WHAT is the future for dairy farmers?
According to fourth generation Kangaroo Valley dairy farmer Robert Cochrane, it’s “pretty bleak” – so bleak he has warned dairy farming in Australia could disappear entirely.
There are 6700 dairy farms in Australia, down from more than 12,000 a decade ago. In 1979-80 there were almost 22,000 farms.
With farmers getting a poor return for their product and being unable to attract young people into the industry, Mr Cochrane said while he would hate to see it, there might come a time when there was no dairy industry.
His observation comes at a time when the Australian Competition and Consumer Commission (ACCC) is investigating complaints that supermarket giants Coles and Woolworths misused their market power by engaging in “unconscionable conduct”.
Mr Cochrane warned that farmers must stay united to try to improve payment for the milk they produce.
“We are going downhill because the processors aren’t paying enough to the farmers and then the supermarket giants Coles and Woolies decided to sell $1 a litre milk,” he said.
“That is having a severe effect on the farming community.
“It is even putting some farmers off the land – not so much in this area but definitely in others.”
One of the major issues for farmers was the payment for milk.
“Milk was paid on a tiered system. farmers were contracted to provide a certain quantity of milk – in the old days it was called quota milk – now known as Tier 1 milk for which they received 45 cents a litre,” Mr Cochrane said.
“There are also incentives depending on the quality of your milk.
“But for any milk in excess of that allocation, called Tier 2 milk, farmers were only receiving 13 cents a litre.
“It costs between 25 and 35 cents a litre to produce, depending on the season and where you are.
“Receiving 13 cents a litre just wasn’t viable.”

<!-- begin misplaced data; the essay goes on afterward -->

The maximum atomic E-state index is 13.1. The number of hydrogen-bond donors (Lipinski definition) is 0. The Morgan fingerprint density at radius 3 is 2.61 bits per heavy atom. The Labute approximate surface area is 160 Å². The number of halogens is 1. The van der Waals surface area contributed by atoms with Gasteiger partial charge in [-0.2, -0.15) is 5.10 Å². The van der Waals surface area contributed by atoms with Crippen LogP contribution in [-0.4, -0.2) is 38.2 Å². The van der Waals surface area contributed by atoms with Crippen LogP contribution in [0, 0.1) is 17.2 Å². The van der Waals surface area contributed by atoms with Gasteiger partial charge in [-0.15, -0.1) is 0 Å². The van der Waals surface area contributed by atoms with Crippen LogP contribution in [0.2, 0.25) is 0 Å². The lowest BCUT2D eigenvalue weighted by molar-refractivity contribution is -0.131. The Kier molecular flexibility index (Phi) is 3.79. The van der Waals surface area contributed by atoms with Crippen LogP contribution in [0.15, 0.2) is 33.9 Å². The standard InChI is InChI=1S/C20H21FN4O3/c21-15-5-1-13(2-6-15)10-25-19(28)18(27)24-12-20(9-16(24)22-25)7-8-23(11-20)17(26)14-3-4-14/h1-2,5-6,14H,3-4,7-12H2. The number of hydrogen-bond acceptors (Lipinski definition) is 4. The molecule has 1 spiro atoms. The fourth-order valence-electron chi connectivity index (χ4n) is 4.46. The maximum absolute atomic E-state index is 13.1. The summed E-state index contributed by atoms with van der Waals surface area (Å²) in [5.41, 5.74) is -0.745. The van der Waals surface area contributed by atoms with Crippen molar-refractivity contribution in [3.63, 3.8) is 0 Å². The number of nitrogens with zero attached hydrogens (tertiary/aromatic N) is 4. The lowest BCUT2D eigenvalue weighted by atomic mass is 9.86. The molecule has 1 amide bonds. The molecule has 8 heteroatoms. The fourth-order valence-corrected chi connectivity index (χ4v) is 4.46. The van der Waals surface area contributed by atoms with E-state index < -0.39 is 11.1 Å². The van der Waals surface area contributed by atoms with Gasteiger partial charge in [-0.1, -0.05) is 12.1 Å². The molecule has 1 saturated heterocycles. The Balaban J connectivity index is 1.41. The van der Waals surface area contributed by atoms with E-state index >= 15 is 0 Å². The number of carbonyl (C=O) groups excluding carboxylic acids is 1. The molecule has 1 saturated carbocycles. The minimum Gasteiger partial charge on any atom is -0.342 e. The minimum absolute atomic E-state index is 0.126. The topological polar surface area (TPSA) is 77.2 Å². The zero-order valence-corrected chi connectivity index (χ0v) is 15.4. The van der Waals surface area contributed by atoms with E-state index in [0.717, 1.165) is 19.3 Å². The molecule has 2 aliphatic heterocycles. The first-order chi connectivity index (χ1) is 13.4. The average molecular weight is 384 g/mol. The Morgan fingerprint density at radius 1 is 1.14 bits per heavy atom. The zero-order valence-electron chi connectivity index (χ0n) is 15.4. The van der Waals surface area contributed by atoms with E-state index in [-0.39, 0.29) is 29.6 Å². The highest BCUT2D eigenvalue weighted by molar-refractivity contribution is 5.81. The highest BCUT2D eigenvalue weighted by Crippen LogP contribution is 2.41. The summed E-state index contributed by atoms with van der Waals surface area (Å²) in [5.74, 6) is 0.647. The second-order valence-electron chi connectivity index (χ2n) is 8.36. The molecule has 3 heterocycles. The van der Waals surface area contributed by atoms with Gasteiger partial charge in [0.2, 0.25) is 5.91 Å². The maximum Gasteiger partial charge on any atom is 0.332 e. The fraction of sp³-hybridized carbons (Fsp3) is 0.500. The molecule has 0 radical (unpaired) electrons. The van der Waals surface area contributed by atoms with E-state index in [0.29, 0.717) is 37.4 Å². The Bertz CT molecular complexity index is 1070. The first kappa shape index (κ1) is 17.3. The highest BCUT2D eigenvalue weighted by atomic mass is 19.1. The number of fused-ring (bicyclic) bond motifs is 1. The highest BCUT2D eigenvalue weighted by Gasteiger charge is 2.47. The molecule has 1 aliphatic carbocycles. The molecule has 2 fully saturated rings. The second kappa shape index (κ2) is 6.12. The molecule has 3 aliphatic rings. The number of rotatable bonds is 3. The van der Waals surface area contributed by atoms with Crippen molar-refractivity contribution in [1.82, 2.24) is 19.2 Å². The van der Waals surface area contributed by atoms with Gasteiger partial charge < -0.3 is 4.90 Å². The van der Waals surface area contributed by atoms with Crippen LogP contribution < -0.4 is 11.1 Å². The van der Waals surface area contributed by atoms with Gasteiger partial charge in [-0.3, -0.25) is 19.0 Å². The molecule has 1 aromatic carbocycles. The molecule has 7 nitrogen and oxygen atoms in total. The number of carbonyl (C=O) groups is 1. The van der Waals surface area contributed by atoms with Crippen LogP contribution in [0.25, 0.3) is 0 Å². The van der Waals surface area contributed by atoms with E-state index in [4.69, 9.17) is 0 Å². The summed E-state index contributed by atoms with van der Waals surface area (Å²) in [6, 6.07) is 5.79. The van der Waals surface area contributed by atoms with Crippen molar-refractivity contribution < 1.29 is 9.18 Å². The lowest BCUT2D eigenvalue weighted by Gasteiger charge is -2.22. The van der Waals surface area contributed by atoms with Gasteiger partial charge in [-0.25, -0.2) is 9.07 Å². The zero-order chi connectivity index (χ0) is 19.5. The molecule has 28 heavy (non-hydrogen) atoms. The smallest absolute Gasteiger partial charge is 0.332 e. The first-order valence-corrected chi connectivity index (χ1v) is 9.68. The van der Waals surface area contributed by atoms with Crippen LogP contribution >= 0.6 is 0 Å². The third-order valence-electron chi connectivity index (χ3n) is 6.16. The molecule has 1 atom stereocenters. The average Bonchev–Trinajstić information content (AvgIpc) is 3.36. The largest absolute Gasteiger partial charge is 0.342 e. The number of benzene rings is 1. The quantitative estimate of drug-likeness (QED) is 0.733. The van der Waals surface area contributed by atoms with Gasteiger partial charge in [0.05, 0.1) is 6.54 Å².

He said when this price was announced, a number of farmers culled good excess stock.
“It wasn’t worth feeding cattle and producing milk at 13 cents a litre, so they culled animals and therefore production dropped,” he said.
“The processors want milk to meet demands so they abolished the Tier 2 milk costing until June 30 this year.
“So for the past two months we have received 45 cents a litre for what we are producing.
“But the big question will be what happens after June 30.”
Compared to the 55 cents a litre producers were receiving in 2008-09, it’s a big drop.
“That was a sustainable price and I would like to see that come back,” Mr Cochrane said.
“We are not getting the return on our investment and we can’t attract young people into the industry.
“Why would they want to come into an industry that is going downhill?
“Unfortunately dairy farmers are getting thin on the ground, but a new body has formed called Dairy Connect and they have taken the bit between their teeth and are forging ahead, endeavouring to lift milk prices,” he said.
“Hopefully we can get the message across and the processors can rethink their pricing policies.
“It is important for the farmers to unite and stay together rather than go off in faction groups.
“If the processors and supermarkets don’t pay a higher price for our products, dairy farming could well go out of fashion in Australia, not just here on the South Coast, not just in NSW but Australia-wide.
“If that happens where will they get their milk from?
“If things don’t improve for the farmer I could see a day when we would be importing milk.
“This could mean the death of the white milk industry, fresh milk might go and we could end up with long life milk.”
Robert Cochrane milks 280 cows on 500 acres on the Valley flats with his son Graham.
“Even if we are getting paid 45 cents and the supermarkets sell it for $1, someone is making a lot of money and it’s not us,” he said.
“Back in 1997 when there was first talk of deregulation, I went to a meeting and someone asked about the supermarkets and how would we deal with them.
“The answer was they didn’t think it would be a threat and would deal with it when it came – well it came and hit with a bang.
“It’s terribly disappointing for any young farmers wanting to start out.
“I’m a fourth-generation farmer, my son Graham is a fifth and he has just had a son to make it six generation and, like many of his contemporaries in the area, he wants to keep farming, I just hope there is something left for them.”